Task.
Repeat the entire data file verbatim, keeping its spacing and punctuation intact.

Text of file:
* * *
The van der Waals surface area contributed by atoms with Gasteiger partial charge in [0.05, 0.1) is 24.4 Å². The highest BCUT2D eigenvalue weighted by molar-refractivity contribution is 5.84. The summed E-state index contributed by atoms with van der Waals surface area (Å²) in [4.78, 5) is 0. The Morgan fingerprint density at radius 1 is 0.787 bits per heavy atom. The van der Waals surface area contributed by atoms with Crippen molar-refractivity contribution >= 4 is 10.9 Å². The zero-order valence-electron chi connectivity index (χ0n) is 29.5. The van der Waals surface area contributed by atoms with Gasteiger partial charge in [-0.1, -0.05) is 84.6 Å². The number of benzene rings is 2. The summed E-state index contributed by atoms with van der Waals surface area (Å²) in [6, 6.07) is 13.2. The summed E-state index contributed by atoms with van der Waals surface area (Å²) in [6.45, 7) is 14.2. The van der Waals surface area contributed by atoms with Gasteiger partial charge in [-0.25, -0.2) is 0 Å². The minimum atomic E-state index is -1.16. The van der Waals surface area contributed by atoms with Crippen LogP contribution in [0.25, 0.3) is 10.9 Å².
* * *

The van der Waals surface area contributed by atoms with Gasteiger partial charge in [0.05, 0.1) is 24.4 Å². The highest BCUT2D eigenvalue weighted by molar-refractivity contribution is 5.84. The summed E-state index contributed by atoms with van der Waals surface area (Å²) in [4.78, 5) is 0. The Morgan fingerprint density at radius 1 is 0.787 bits per heavy atom. The van der Waals surface area contributed by atoms with Crippen molar-refractivity contribution >= 4 is 10.9 Å². The zero-order valence-electron chi connectivity index (χ0n) is 29.5. The van der Waals surface area contributed by atoms with Gasteiger partial charge in [-0.1, -0.05) is 84.6 Å². The number of benzene rings is 2. The summed E-state index contributed by atoms with van der Waals surface area (Å²) in [6, 6.07) is 13.2. The summed E-state index contributed by atoms with van der Waals surface area (Å²) in [6.45, 7) is 14.2. The van der Waals surface area contributed by atoms with Gasteiger partial charge in [-0.25, -0.2) is 0 Å². The minimum atomic E-state index is -1.16. The van der Waals surface area contributed by atoms with Crippen LogP contribution in [0.25, 0.3) is 10.9 Å².